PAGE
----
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Thanks Duncan.  It’s so easy to assume you’re ok and not bother with these tests, but they save lives.  I just wish the NHS could be more pro-active about them and not just rely on people making the running. It is a sad fact of life that we are a very “out of sight, out of mind” species.

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Hi guys. I had a positive poo test here in France. Seeing the anaesthetist tomorrow and the colonoscopy on the 26th November.

 

A very good idea to have a colonoscopy regardless at the age of 60, and don’t forget your heart. A good check out with a Cardiologist (not GP)..blood pressure, ECG, stress test, ultra sound on heart valves plus measuring the thickness of heart walls, is a very good idea when you hit 50.

 

We have to look after ourselves at least as well as our cars!

Edited by Ram Rod

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This thread hits home for me ... long story short, roughly may 2018 in the bath noticed a little lump near my appendix. Gave it a couple of weeks then went to GP who requested an ultrasound. That was due to be done in July. In the mean time it got bigger and I went to A and E twice who sent me home. Then over a few days I grew what looked like a chicken fillet on my stomach that felt as if it was filled with molten lava. Ambulance to hospital and emergency surgery the next day.

I had a cancerous tumour on my appendix which had burst. They took it all out and part of my bowel too. This followed by 6 months of chemotherapy ( Folfox ) which is used to treat bowel cancer as a precaution. I have regular CT scans and all have been good so far.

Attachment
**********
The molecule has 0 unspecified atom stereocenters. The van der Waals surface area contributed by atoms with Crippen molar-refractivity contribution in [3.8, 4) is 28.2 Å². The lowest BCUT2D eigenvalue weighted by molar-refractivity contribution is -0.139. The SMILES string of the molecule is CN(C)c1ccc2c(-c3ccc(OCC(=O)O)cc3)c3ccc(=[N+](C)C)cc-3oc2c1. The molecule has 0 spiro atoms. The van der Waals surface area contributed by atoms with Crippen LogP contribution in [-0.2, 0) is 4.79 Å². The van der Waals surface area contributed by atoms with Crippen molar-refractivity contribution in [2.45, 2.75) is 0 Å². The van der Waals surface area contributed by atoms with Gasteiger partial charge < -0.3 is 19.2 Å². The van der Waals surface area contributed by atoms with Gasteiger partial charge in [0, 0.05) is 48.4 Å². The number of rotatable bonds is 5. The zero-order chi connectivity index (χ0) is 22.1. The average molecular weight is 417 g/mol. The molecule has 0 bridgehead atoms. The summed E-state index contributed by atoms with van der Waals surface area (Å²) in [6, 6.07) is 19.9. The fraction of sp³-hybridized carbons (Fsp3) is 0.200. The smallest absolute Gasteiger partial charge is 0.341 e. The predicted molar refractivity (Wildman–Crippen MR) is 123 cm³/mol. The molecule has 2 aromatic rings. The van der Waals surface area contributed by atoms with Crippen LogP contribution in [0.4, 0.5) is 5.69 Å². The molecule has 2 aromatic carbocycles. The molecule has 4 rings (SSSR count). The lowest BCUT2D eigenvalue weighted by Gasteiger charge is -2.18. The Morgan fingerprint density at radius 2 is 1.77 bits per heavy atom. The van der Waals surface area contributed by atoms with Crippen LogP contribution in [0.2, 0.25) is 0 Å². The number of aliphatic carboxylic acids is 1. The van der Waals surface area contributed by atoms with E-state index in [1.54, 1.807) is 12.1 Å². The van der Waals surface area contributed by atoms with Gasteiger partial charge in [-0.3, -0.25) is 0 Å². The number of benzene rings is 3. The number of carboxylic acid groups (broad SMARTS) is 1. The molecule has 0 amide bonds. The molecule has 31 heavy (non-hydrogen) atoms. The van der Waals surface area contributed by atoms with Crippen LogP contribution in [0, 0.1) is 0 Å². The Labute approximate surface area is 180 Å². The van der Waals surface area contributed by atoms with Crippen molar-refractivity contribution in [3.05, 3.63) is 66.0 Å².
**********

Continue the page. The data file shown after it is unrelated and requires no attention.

My two pence worth, don't ignore any lumps or any symptoms, kick up a fuss, don't be fobbed off.

That said, the NHS were incredible, I owe my life to them.

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Good to hear you are doing well Odessa. As we’ve all said, this is life saving stuff. Don’t assume it ‘ will just go away ‘.

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Going through the process now. Colonoscopy a month ago with 13 biopsies taken. Sigmoidoscopy and polypectomy  for 25mm polyp two weeks ago. Awaiting the results from pathology and its a bit nerve racking. Did both procedures with no sedation. Big mistake. The polypectomy took just under 2 hours, as they lost the polyp, after snaring it off!  I had a full prostatectomy in 2007 and have yearly blood tests still. That op took over 6 hours but luckily, I had a very good boss who was happy to pay my salary for 6 months while I recovered. These subjects are too often hidden and not talked about. Great to share the journey with you guys.

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Doc called from the hospital last week to say that the removed polyp was benign. I asked about the other biopsies and she said " I have no notification from pathology of any cancerous biopsies, and as they were done before the polyp,  assume that no cancer was found". That was at 8.30 am last Thursday. I had an eye appointment referral the same afternoon at the local hospital.

I was referred in March 2020 but I think they forgot at my GP's.  Unfortunately, it turns out that I have Glaucoma in both eyes. They build you up in the morning, then kick you in the nuts in the afternoon.

 

 

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Yes indeed Duncan. I'll take that all day. Hopefully the glaucoma can be managed for several years.

 

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We take eyes for granted though that's for sure. I'm needing stronger glasses for close up work these days and find myself doing stuff blind in so much as can't see so well in a dark wheel well or similar - distance is 20/20 and excellent but not seeing detail is really frustrating!

 

Jam jar lenses on order :(